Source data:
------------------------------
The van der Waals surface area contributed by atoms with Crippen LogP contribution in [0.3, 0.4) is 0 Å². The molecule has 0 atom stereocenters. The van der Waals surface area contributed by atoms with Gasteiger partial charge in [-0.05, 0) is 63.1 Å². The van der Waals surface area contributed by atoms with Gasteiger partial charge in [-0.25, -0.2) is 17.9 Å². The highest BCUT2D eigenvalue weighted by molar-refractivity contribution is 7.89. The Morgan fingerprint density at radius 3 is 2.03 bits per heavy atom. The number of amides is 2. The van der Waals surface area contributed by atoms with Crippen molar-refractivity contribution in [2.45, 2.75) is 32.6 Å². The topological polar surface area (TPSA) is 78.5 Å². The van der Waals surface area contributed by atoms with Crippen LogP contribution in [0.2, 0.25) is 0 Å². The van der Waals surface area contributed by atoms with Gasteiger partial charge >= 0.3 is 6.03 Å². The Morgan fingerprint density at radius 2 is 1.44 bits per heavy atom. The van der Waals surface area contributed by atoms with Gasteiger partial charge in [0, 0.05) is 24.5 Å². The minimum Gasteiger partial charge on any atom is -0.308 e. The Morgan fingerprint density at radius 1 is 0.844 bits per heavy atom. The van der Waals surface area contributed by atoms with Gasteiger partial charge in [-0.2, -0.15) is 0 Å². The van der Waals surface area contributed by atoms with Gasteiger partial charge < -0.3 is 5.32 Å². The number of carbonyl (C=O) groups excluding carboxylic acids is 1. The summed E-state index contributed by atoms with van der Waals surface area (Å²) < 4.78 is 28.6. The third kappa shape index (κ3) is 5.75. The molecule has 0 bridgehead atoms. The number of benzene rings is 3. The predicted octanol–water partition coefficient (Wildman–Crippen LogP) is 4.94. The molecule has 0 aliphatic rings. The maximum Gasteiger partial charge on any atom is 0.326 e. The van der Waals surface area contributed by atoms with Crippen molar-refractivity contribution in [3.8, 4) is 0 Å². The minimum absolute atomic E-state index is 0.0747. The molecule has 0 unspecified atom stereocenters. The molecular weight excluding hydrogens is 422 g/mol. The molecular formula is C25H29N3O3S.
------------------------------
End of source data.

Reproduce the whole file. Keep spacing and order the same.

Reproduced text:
The van der Waals surface area contributed by atoms with Crippen LogP contribution in [0.3, 0.4) is 0 Å². The molecule has 0 atom stereocenters. The van der Waals surface area contributed by atoms with Gasteiger partial charge in [-0.05, 0) is 63.1 Å². The van der Waals surface area contributed by atoms with Gasteiger partial charge in [-0.25, -0.2) is 17.9 Å². The highest BCUT2D eigenvalue weighted by molar-refractivity contribution is 7.89. The Morgan fingerprint density at radius 3 is 2.03 bits per heavy atom. The number of amides is 2. The van der Waals surface area contributed by atoms with Crippen molar-refractivity contribution in [2.45, 2.75) is 32.6 Å². The topological polar surface area (TPSA) is 78.5 Å². The van der Waals surface area contributed by atoms with Crippen LogP contribution in [0.2, 0.25) is 0 Å². The van der Waals surface area contributed by atoms with Gasteiger partial charge >= 0.3 is 6.03 Å². The Morgan fingerprint density at radius 2 is 1.44 bits per heavy atom. The van der Waals surface area contributed by atoms with Gasteiger partial charge in [0, 0.05) is 24.5 Å². The minimum Gasteiger partial charge on any atom is -0.308 e. The Morgan fingerprint density at radius 1 is 0.844 bits per heavy atom. The van der Waals surface area contributed by atoms with Gasteiger partial charge in [-0.2, -0.15) is 0 Å². The van der Waals surface area contributed by atoms with Gasteiger partial charge < -0.3 is 5.32 Å². The number of carbonyl (C=O) groups excluding carboxylic acids is 1. The summed E-state index contributed by atoms with van der Waals surface area (Å²) < 4.78 is 28.6. The third kappa shape index (κ3) is 5.75. The molecule has 0 bridgehead atoms. The number of benzene rings is 3. The predicted octanol–water partition coefficient (Wildman–Crippen LogP) is 4.94. The molecule has 0 aliphatic rings. The maximum Gasteiger partial charge on any atom is 0.326 e. The van der Waals surface area contributed by atoms with Crippen molar-refractivity contribution in [3.8, 4) is 0 Å². The minimum absolute atomic E-state index is 0.0747. The molecule has 0 unspecified atom stereocenters. The molecular weight excluding hydrogens is 422 g/mol. The molecular formula is C25H29N3O3S.